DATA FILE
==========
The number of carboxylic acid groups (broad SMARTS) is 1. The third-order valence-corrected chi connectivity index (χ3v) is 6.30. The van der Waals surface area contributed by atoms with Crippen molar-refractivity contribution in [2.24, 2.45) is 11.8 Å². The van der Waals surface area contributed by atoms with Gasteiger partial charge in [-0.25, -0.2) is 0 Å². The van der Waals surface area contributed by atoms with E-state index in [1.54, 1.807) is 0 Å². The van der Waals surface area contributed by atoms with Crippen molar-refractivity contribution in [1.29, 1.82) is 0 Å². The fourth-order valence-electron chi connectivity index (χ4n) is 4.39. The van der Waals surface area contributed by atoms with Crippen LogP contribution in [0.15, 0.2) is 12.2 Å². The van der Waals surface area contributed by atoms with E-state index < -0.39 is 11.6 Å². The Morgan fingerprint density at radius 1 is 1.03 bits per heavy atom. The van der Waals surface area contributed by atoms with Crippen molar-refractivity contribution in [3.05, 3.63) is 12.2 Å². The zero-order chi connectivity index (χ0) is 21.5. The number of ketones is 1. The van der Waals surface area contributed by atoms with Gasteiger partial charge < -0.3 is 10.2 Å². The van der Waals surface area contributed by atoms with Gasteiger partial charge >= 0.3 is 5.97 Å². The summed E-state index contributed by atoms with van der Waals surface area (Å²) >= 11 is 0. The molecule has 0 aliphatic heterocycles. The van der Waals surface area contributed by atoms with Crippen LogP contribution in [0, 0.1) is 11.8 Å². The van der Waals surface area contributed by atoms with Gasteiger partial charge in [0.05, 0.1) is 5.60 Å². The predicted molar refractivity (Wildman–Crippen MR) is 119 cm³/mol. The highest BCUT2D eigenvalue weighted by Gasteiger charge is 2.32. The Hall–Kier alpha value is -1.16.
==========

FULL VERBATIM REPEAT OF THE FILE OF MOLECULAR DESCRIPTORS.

The number of carboxylic acid groups (broad SMARTS) is 1. The third-order valence-corrected chi connectivity index (χ3v) is 6.30. The van der Waals surface area contributed by atoms with Crippen molar-refractivity contribution in [2.24, 2.45) is 11.8 Å². The van der Waals surface area contributed by atoms with Gasteiger partial charge in [-0.25, -0.2) is 0 Å². The van der Waals surface area contributed by atoms with E-state index in [1.54, 1.807) is 0 Å². The van der Waals surface area contributed by atoms with Crippen molar-refractivity contribution in [1.29, 1.82) is 0 Å². The fourth-order valence-electron chi connectivity index (χ4n) is 4.39. The van der Waals surface area contributed by atoms with Crippen LogP contribution in [0.15, 0.2) is 12.2 Å². The van der Waals surface area contributed by atoms with E-state index < -0.39 is 11.6 Å². The Morgan fingerprint density at radius 1 is 1.03 bits per heavy atom. The van der Waals surface area contributed by atoms with Crippen molar-refractivity contribution in [3.05, 3.63) is 12.2 Å². The zero-order chi connectivity index (χ0) is 21.5. The number of ketones is 1. The van der Waals surface area contributed by atoms with Gasteiger partial charge < -0.3 is 10.2 Å². The van der Waals surface area contributed by atoms with Gasteiger partial charge >= 0.3 is 5.97 Å². The summed E-state index contributed by atoms with van der Waals surface area (Å²) >= 11 is 0. The molecule has 0 aliphatic heterocycles. The van der Waals surface area contributed by atoms with Crippen LogP contribution in [0, 0.1) is 11.8 Å². The van der Waals surface area contributed by atoms with Gasteiger partial charge in [0.05, 0.1) is 5.60 Å². The predicted molar refractivity (Wildman–Crippen MR) is 119 cm³/mol. The highest BCUT2D eigenvalue weighted by Gasteiger charge is 2.32. The Hall–Kier alpha value is -1.16.